The Nov. 2 meeting held in Greenpoint with Dr. Peter deFur, the community’s technical consultant, was an opportunity for local residents to ask questions about the toxic contamination in the soil and groundwater.
DeFur assured residents: “Your presence and your voice will make a difference…I have seen examples of where the community voice is an important determinate and changes the outcome.”
The moment of truth involved an array of toxins that have been detected at low levels at the NuHart test wells, including benzene, but deFur posited that they are not a major concern for most Greenpointers.
Greenpoint has a significant number of Superfund and brownfield sites that are required by city and state laws to undergo an approved remediation plan prior to development.
While our community is an outlier in the number of former-industrial contaminated sites, similar areas are grappling with the same toxic plumes. The Guardian and the Center For Investigative Reporting profiled the Federal Superfund cleanup process in California:
The city of Mountain View, California, for example, is home to 75,000 people. They live above and around 13 Superfund sites. Here, people are understandably concerned about exposure risks and want to see the sites cleaned, regardless of the method [of cleanup].
Their reporting found that the pump and dump method of cleaning TCE-contaminated groundwater often made little difference in terms of TCE toxicity, as test wells indicated.
Camp Lejeune, a large military base in North Carolina, is also widely contaminated with TCE, which was found to be present in the drinking water onsite and linked to an array of cancers and birth defects.
Greenpoint’s main advantage over Camp Lejeune is that our water is supplied from Upstate New York and not from local groundwater, which is also more common in California.
The potential risk to Greenpoint residents involves breathing vapors that rise up from the soil. However, as Dr. deFur explained, low-level exposure is a negligible concern, and most of us experience this degree of phthalate exposure on account of the air we breathe and everyday products we consume. The people who might need to worry are those living directly on top of the TCE plume, as the accumulated amount of exposure time is significant enough to impact human health.
For those of you unfamiliar with the substance, TCE was finally declared to be a known carcinogen in 2011 by the Environmental Protection Agency after decades of research.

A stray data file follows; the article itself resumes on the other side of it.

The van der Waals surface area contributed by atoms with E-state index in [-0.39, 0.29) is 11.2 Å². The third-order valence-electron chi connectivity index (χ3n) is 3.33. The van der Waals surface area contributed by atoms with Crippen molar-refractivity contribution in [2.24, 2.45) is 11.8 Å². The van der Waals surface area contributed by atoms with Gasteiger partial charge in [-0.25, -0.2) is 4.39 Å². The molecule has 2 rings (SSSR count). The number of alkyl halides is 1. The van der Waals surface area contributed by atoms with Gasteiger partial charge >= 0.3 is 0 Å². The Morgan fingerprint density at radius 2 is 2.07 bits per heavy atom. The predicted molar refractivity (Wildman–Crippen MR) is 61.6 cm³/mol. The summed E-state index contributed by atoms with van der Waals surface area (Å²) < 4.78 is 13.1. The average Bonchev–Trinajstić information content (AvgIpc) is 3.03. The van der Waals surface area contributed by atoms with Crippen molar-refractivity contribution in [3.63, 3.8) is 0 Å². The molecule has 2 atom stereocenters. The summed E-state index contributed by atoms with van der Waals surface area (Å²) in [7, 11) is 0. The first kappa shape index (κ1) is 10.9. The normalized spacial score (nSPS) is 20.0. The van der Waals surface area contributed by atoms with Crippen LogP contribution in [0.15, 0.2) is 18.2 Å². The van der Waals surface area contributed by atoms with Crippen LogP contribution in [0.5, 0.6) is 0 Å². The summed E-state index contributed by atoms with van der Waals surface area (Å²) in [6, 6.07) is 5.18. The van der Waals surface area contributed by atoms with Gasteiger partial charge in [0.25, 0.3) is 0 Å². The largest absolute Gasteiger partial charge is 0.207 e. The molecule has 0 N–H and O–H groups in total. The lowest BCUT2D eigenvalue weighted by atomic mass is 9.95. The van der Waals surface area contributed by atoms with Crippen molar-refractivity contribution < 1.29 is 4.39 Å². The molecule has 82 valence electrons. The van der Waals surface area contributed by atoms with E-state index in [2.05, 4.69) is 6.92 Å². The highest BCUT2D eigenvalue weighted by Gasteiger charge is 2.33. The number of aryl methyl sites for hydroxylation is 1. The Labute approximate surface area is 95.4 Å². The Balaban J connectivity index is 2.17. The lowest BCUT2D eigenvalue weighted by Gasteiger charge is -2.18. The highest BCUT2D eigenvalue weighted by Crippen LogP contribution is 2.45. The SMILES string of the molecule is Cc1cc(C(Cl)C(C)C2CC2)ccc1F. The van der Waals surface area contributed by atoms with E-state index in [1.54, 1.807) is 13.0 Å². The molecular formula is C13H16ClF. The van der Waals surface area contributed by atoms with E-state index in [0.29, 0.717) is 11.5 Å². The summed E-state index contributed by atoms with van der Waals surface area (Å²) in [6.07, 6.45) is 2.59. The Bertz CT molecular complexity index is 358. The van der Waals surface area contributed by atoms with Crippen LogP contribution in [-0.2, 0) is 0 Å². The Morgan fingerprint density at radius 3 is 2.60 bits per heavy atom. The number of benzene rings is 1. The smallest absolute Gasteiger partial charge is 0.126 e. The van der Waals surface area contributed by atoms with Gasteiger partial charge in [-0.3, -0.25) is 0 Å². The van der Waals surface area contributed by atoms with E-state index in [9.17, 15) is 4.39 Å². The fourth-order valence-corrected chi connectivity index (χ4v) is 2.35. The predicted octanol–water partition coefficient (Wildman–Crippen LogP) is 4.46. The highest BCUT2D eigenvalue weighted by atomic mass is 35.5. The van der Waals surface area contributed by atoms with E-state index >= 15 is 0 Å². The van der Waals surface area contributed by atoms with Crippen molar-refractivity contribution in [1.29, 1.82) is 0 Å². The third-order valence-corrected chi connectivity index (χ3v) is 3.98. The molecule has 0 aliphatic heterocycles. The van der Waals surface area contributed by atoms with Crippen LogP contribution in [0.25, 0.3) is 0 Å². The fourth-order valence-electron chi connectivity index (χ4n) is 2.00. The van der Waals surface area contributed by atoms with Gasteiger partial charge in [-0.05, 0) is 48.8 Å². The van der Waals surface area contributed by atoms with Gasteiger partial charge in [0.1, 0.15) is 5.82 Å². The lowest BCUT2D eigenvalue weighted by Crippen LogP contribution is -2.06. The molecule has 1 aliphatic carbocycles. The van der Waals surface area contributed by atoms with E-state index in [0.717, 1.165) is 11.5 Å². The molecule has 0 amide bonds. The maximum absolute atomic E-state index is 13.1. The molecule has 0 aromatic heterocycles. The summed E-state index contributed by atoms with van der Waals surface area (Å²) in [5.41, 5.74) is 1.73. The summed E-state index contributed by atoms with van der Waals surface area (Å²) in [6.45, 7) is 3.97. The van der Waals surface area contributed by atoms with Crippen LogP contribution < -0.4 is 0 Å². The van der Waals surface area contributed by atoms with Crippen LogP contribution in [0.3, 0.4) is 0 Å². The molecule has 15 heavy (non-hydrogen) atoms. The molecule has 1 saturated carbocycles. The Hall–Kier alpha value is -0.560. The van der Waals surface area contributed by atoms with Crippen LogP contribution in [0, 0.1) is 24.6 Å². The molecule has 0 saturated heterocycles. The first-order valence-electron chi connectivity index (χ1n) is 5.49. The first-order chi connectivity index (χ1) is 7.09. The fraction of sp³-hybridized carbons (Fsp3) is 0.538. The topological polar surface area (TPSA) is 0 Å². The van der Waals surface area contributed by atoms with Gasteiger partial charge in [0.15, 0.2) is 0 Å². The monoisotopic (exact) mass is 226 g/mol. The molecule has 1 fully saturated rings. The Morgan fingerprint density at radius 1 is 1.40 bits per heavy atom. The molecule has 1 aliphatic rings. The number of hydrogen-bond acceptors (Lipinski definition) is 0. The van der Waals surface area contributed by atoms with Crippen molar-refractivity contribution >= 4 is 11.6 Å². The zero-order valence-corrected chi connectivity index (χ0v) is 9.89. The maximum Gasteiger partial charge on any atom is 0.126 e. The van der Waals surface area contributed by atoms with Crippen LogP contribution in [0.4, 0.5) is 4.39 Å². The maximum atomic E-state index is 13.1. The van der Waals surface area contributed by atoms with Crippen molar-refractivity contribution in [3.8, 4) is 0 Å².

Many questions at the Nov. 2 meeting were raised regarding the nature and extent of TCE contamination, and how pile driving affects the movement of the toxin: “I would expect to see the movement of TCE first,” said deFur in comparison to the thicker phthalate plume.
Another resident asked for details regarding Dupont Street Developers’ cleanup plan. Yi Han, who represents one of the main investors in the development, Bo Jin Zhu, hinted that there’s friction among the current owners. According to the Real Deal, Joseph Brunner, the other owner of the development, is facing a lawsuit for not repaying a loan on the property.
Yi said that if it were up to her team, they would seek to clean up the toxins. “If we become the control group at the site, we would like to have it cleaned up, but at this point I can’t make any promises,” she said.
The TCE is “the chemical that is the most harmful for the neighborhood,” said Yi.
A resident asked Michael Roux, the environmental consultant to the developers, if TCE air samples can be collected.
Roux said that he will ask the state Department of Environmental Conservation to provide a worst-case scenario time of day and month to test for TCE as a metric.
The remedial investigation is what’s being reviewed now, and following its approval, the method to clean up the site will be presented (this document is referred to as the feasibility study). What’s delaying the process, at the moment, is the ongoing survey of the underground utilities, said deFur.
Jane O’Connell, the DEC representative at the meeting, said the Greenpoint community will have an opportunity, known as a comment period, to offer opinions to the DEC after the feasibility study is released in early 2016.
A minimum of 30 days is required by law for the comment period, and O’Connell said she would like to see the comment period extended to 60 days, which is the maximum time allowed.
What questions do you still have regarding the NuHart cleanup?